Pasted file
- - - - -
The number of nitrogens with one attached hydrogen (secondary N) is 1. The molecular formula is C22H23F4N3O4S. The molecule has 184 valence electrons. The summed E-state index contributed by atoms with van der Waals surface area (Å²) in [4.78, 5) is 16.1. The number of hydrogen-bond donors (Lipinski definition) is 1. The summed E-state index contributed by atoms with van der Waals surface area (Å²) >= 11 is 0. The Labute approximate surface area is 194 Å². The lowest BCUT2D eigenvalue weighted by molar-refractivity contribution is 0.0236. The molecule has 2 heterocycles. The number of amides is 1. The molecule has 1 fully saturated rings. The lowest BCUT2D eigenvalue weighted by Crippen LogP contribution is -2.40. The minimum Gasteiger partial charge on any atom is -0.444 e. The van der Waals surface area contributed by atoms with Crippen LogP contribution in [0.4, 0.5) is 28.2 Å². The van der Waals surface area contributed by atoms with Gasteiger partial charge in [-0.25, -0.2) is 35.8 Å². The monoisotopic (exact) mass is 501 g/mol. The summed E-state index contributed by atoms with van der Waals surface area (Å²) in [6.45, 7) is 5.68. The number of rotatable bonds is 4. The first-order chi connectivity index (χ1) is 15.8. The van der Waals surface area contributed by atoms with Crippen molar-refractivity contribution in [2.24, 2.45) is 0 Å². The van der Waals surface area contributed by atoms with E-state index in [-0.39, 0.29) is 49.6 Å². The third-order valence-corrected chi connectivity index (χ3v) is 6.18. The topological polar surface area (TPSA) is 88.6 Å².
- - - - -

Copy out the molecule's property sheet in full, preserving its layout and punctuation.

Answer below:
The number of nitrogens with one attached hydrogen (secondary N) is 1. The molecular formula is C22H23F4N3O4S. The molecule has 184 valence electrons. The summed E-state index contributed by atoms with van der Waals surface area (Å²) in [4.78, 5) is 16.1. The number of hydrogen-bond donors (Lipinski definition) is 1. The summed E-state index contributed by atoms with van der Waals surface area (Å²) >= 11 is 0. The Labute approximate surface area is 194 Å². The lowest BCUT2D eigenvalue weighted by molar-refractivity contribution is 0.0236. The molecule has 2 heterocycles. The number of amides is 1. The molecule has 1 fully saturated rings. The lowest BCUT2D eigenvalue weighted by Crippen LogP contribution is -2.40. The minimum Gasteiger partial charge on any atom is -0.444 e. The van der Waals surface area contributed by atoms with Crippen LogP contribution in [0.4, 0.5) is 28.2 Å². The van der Waals surface area contributed by atoms with Gasteiger partial charge in [-0.25, -0.2) is 35.8 Å². The monoisotopic (exact) mass is 501 g/mol. The summed E-state index contributed by atoms with van der Waals surface area (Å²) in [6.45, 7) is 5.68. The number of rotatable bonds is 4. The first-order chi connectivity index (χ1) is 15.8. The van der Waals surface area contributed by atoms with Crippen molar-refractivity contribution in [2.24, 2.45) is 0 Å². The van der Waals surface area contributed by atoms with E-state index in [-0.39, 0.29) is 49.6 Å². The third-order valence-corrected chi connectivity index (χ3v) is 6.18. The topological polar surface area (TPSA) is 88.6 Å².